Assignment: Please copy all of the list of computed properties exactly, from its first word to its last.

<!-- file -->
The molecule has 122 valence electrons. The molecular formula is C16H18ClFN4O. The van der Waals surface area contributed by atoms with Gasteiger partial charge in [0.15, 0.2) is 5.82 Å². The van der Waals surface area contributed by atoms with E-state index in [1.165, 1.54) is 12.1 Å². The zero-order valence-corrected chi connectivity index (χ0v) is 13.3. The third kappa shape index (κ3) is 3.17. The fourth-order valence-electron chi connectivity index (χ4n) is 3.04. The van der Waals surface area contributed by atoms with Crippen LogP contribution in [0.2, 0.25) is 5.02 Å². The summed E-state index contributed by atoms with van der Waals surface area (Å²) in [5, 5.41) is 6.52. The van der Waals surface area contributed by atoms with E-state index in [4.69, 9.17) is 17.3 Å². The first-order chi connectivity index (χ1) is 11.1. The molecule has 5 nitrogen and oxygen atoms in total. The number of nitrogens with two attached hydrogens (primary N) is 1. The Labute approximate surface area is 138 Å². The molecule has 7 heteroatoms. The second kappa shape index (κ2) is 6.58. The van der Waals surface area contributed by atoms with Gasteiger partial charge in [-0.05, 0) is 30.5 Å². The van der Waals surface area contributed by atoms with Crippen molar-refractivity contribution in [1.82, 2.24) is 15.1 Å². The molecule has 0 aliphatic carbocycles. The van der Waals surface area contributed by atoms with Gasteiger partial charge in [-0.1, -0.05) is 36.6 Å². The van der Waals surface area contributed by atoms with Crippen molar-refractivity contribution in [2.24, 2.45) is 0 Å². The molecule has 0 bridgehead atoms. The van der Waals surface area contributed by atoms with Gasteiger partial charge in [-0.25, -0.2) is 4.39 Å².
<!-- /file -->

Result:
The molecule has 122 valence electrons. The molecular formula is C16H18ClFN4O. The van der Waals surface area contributed by atoms with Gasteiger partial charge in [0.15, 0.2) is 5.82 Å². The van der Waals surface area contributed by atoms with E-state index in [1.165, 1.54) is 12.1 Å². The zero-order valence-corrected chi connectivity index (χ0v) is 13.3. The third kappa shape index (κ3) is 3.17. The fourth-order valence-electron chi connectivity index (χ4n) is 3.04. The van der Waals surface area contributed by atoms with Crippen LogP contribution in [0.2, 0.25) is 5.02 Å². The summed E-state index contributed by atoms with van der Waals surface area (Å²) in [5, 5.41) is 6.52. The van der Waals surface area contributed by atoms with E-state index in [4.69, 9.17) is 17.3 Å². The first-order chi connectivity index (χ1) is 11.1. The molecule has 5 nitrogen and oxygen atoms in total. The number of nitrogens with two attached hydrogens (primary N) is 1. The Labute approximate surface area is 138 Å². The molecule has 7 heteroatoms. The second kappa shape index (κ2) is 6.58. The van der Waals surface area contributed by atoms with Gasteiger partial charge in [-0.05, 0) is 30.5 Å². The van der Waals surface area contributed by atoms with Crippen molar-refractivity contribution in [1.82, 2.24) is 15.1 Å². The molecule has 0 aliphatic carbocycles. The van der Waals surface area contributed by atoms with Gasteiger partial charge in [-0.1, -0.05) is 36.6 Å². The van der Waals surface area contributed by atoms with Crippen molar-refractivity contribution in [2.24, 2.45) is 0 Å². The molecule has 0 bridgehead atoms. The van der Waals surface area contributed by atoms with Gasteiger partial charge in [-0.25, -0.2) is 4.39 Å².